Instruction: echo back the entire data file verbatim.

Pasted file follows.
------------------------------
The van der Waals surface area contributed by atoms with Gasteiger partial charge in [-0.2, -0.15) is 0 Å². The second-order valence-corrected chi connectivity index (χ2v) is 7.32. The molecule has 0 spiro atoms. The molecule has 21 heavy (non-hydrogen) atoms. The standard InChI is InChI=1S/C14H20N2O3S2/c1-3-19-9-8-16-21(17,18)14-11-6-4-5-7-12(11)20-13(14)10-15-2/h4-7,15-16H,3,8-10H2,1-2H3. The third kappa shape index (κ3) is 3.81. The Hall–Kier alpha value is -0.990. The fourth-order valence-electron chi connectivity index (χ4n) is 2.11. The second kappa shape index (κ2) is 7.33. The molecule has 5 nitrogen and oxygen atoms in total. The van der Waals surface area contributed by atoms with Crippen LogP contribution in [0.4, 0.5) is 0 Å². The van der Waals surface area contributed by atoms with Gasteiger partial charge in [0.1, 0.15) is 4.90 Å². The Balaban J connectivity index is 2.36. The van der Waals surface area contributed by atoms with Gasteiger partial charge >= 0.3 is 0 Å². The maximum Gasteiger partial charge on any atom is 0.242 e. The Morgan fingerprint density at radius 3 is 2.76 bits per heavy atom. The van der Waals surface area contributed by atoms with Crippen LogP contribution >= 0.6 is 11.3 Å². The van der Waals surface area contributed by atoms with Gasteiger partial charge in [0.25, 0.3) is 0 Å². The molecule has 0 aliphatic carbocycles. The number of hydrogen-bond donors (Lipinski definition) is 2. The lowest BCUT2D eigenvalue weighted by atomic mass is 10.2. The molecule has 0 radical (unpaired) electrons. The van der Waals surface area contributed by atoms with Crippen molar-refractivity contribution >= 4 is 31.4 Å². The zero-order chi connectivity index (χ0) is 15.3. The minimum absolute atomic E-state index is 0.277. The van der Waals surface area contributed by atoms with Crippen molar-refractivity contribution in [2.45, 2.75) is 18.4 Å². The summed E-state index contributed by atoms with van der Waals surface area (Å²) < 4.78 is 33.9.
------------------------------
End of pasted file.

The van der Waals surface area contributed by atoms with Gasteiger partial charge in [-0.2, -0.15) is 0 Å². The second-order valence-corrected chi connectivity index (χ2v) is 7.32. The molecule has 0 spiro atoms. The molecule has 21 heavy (non-hydrogen) atoms. The standard InChI is InChI=1S/C14H20N2O3S2/c1-3-19-9-8-16-21(17,18)14-11-6-4-5-7-12(11)20-13(14)10-15-2/h4-7,15-16H,3,8-10H2,1-2H3. The third kappa shape index (κ3) is 3.81. The Hall–Kier alpha value is -0.990. The fourth-order valence-electron chi connectivity index (χ4n) is 2.11. The second kappa shape index (κ2) is 7.33. The molecule has 5 nitrogen and oxygen atoms in total. The van der Waals surface area contributed by atoms with Crippen LogP contribution in [0.4, 0.5) is 0 Å². The van der Waals surface area contributed by atoms with Gasteiger partial charge in [0.1, 0.15) is 4.90 Å². The Balaban J connectivity index is 2.36. The van der Waals surface area contributed by atoms with Gasteiger partial charge >= 0.3 is 0 Å². The maximum Gasteiger partial charge on any atom is 0.242 e. The Morgan fingerprint density at radius 3 is 2.76 bits per heavy atom. The van der Waals surface area contributed by atoms with Crippen LogP contribution >= 0.6 is 11.3 Å². The van der Waals surface area contributed by atoms with Gasteiger partial charge in [0.25, 0.3) is 0 Å². The molecule has 0 aliphatic carbocycles. The number of hydrogen-bond donors (Lipinski definition) is 2. The lowest BCUT2D eigenvalue weighted by atomic mass is 10.2. The molecule has 0 radical (unpaired) electrons. The van der Waals surface area contributed by atoms with Crippen molar-refractivity contribution >= 4 is 31.4 Å². The zero-order chi connectivity index (χ0) is 15.3. The minimum absolute atomic E-state index is 0.277. The van der Waals surface area contributed by atoms with Crippen molar-refractivity contribution in [2.45, 2.75) is 18.4 Å². The summed E-state index contributed by atoms with van der Waals surface area (Å²) < 4.78 is 33.9.